News by Dan Seifert on Tuesday December 13, 2011.
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A new study by security firm ViaForensics claims that Google Wallet leaves a large amount of sensitive data unencrypted on a user's smartphone, and all it takes is root level access on the device to get to the data.
The study showed that Google Wallet does a good job of encrypting a user's passwords, but that the financial data that is part of a Google Wallet transaction, such as the last four digits of the credit card number, card expiration date, name on the card, credit limit, and transaction records, is all stored in unencrypted databases. All that a nefarious user has to do is root the phone to get access to the various pieces of financial data. Apparently, most of the data that is stored is still accessible even if the Google Wallet app has been reset or deleted.
"While Google Wallet does a decent job securing your full credit cards numbers (it is not insecurely stored and a PIN is needed to access the cards to authorize payments), the amount of data that Google Wallet stores unencrypted on the device is significant (pretty much everything except the first 12 digits of your credit card)," said ViaForensics. "Many consumers would not find it acceptable if people knew their credit card balance or limits."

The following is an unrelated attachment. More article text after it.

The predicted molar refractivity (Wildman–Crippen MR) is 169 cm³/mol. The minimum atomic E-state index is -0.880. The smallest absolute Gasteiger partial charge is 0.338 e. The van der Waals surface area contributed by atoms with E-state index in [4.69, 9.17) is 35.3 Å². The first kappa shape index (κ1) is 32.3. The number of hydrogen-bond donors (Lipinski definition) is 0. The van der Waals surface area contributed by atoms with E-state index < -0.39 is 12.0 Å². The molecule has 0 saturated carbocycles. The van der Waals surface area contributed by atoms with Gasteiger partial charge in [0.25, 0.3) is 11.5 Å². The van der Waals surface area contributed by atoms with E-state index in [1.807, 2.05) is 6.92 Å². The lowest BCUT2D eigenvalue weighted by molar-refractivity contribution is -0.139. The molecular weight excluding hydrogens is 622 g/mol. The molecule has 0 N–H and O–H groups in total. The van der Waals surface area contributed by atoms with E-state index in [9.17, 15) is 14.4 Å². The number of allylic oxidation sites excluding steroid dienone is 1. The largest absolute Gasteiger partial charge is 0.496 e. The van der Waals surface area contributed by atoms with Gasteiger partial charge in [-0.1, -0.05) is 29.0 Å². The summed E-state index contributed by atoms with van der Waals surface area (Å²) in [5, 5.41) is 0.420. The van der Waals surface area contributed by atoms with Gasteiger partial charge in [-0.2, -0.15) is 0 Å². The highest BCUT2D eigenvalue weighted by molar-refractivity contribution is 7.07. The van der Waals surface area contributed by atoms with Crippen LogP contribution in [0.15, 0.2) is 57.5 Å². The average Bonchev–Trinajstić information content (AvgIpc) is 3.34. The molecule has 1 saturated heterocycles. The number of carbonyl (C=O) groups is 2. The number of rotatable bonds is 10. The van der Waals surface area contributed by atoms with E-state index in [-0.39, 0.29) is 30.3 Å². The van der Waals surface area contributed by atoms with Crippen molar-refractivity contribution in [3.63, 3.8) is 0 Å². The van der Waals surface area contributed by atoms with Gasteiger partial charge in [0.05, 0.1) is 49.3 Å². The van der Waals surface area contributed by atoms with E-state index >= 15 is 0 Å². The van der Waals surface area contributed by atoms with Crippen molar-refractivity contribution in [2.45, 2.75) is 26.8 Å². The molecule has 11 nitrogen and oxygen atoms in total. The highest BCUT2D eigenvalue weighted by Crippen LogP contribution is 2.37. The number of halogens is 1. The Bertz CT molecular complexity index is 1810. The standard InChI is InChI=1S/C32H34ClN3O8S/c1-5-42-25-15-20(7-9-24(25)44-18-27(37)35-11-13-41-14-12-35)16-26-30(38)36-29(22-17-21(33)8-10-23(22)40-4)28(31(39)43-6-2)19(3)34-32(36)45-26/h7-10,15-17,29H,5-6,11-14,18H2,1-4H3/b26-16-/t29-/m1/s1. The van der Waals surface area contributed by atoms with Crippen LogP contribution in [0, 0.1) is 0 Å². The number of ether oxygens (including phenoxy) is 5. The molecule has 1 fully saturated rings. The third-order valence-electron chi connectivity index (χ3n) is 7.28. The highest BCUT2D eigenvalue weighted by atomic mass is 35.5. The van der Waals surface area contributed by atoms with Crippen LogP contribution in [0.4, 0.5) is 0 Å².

The unencrypted data offers the last four digits of a user's credit card, and when combined with the expiration date and recent transactions, it is easy to see how an attacker could use this information to their advantage. Fortunately, the CVV number and full credit card number is stored in an encrypted area of the smartphone's NFC chip, and is not accessible even when rooted.
Still, this kind of privacy leak is likely to be disconcerting to users. Should they lose their smartphone that they have been using Google Wallet with, it could fall into the wrong hands, and with a little bit of effort and a Google search, an attacker could create a big headache for the user.
Google has responded to the report, saying: "The ViaForensics study does not refute the effectiveness of the multiple layers of security built into the Android OS and Google Wallet. This report focuses on data accessed on a rooted phone, but even in this case, the secure element still protects the payment instruments, including credit card and CVV numbers. Android actively protects against malicious programs that attempt to gain root access without the user's knowledge. Based on this report's findings we have made a change to the app to prevent deleted data from being recovered on rooted devices."
ViaForensics submitted its report on November 30 and did say that a recent software update has addressed some of the security concerns that were brought to light, but not all of them. Currently, the only phone on the market with official Google Wallet support is the Google Nexus S 4G for Sprint, though users have successfully gotten the system to work on the Google Galaxy Nexus, which has a similar NFC chip built in. [via CNET]
Dan is MobileBurn.com's Editor-in-Chief. Based in Poughkeepsie in New York, Dan can be found on Twitter as @DCSeifert.